Commonweal reacts to LUHC Committee report into exempt accommodation
Today, the Levelling Up, Housing and Communities (LUHC) Committee has published it’s report on the inquiry into exempt accommodation.
The report echoes many of the concerns that Commonweal has raised over the past few years and has adopted the majority of recommendations that Commonweal proposed across written and oral evidence sessions.
The current system of exempt accommodation is a ‘complete mess’ that is failing too many residents and local communities at the expense of the taxpayer, says the cross-party LUHC Committee.
The Committee’s report calls on the Government to bring forward a series of urgent reforms for the sector, including the introduction of enforceable national standards and compulsory registration, to help boost the quality of exempt accommodation and support services.
The report also calls for action to close the loopholes in the current system which “offers a licence to print money to those who wish to exploit it”.
The Committee’s report recommends that the Government:
- Introduce compulsory national minimum standards for exempt accommodation, including on referrals, care & support, and quality of housing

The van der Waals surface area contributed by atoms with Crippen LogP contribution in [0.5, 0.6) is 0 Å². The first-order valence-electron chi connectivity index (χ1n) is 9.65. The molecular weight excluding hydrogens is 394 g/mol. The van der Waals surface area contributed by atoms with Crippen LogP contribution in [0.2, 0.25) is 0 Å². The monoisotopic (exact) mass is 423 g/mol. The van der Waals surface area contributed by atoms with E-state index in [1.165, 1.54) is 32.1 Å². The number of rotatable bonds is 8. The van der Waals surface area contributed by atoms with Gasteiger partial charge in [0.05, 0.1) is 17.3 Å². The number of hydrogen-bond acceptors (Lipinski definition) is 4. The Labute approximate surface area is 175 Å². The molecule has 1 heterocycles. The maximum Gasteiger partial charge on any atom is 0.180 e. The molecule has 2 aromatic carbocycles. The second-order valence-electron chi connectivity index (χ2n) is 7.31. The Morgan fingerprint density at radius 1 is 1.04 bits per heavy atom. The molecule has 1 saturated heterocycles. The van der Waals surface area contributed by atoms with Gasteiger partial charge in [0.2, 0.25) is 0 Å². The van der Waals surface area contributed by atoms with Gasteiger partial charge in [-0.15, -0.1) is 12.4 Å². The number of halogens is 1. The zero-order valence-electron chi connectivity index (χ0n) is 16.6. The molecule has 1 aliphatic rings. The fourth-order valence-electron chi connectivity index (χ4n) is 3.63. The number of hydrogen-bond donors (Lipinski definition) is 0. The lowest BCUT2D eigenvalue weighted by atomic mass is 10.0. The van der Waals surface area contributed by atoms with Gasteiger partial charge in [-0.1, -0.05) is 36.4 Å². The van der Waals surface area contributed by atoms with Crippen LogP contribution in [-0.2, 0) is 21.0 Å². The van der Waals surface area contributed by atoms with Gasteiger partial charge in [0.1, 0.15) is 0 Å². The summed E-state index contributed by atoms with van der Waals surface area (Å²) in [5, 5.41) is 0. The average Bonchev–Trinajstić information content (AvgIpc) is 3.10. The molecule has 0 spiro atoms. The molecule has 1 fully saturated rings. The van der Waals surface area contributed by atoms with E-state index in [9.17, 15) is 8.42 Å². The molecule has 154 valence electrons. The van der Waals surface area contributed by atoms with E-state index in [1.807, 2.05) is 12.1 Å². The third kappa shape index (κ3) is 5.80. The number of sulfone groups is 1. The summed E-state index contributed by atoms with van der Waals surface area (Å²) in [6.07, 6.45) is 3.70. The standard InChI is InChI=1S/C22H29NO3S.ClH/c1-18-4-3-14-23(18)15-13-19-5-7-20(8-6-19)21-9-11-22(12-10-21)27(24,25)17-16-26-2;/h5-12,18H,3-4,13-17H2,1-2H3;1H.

- Give local councils the powers and resources to enforce these standards
- Require all exempt accommodation providers to be registered
- Create a National Oversight Committee to join-up existing regulators and mend the current ‘patchwork regulation’ which has too many holes
- Ensure the providers of exempt accommodation for survivors of domestic abuse have recognised expertise to provide specialist support and a safe environment
- Review the system of exempt housing benefit claims and clamp down on the exploitation of the lease-based exempt accommodation model for profit
Ashley Horsey, Chief Executive at Commonweal Housing who gave oral evidence to the LUHC Committee, said: “This report has got to the heart of the myriad of issues surrounding exempt accommodation, and we are very pleased that the Committee has adopted the bulk of Commonweal’s ongoing recommendations for reform. Crucially however, the report has sidestepped one of the key points made in our evidence: that there must be a clear definition between the more problematic transitional housing end of the spectrum and the much-needed lifetime provision of supported housing, which caters for those with ongoing support needs such as the elderly or disabled.
“We are concerned that without this distinction in policy, we run the risk of providers of lifetime homes that employ the exempt accommodation rules will get caught up in any proposed new regulations, resulting in potential pushback that could have ramifications to the changes at the transitional end being diverted, delayed or ditched. Nevertheless, the building blocks for a radical rehaul of the system are in place, and this report makes huge leaps forward in the sector’s efforts to not only clean up the worst instances of the provision of exempt accommodation, but adequately put in place the measures that will deliver a fair and sustainable system for providers and people. The Government must take note.”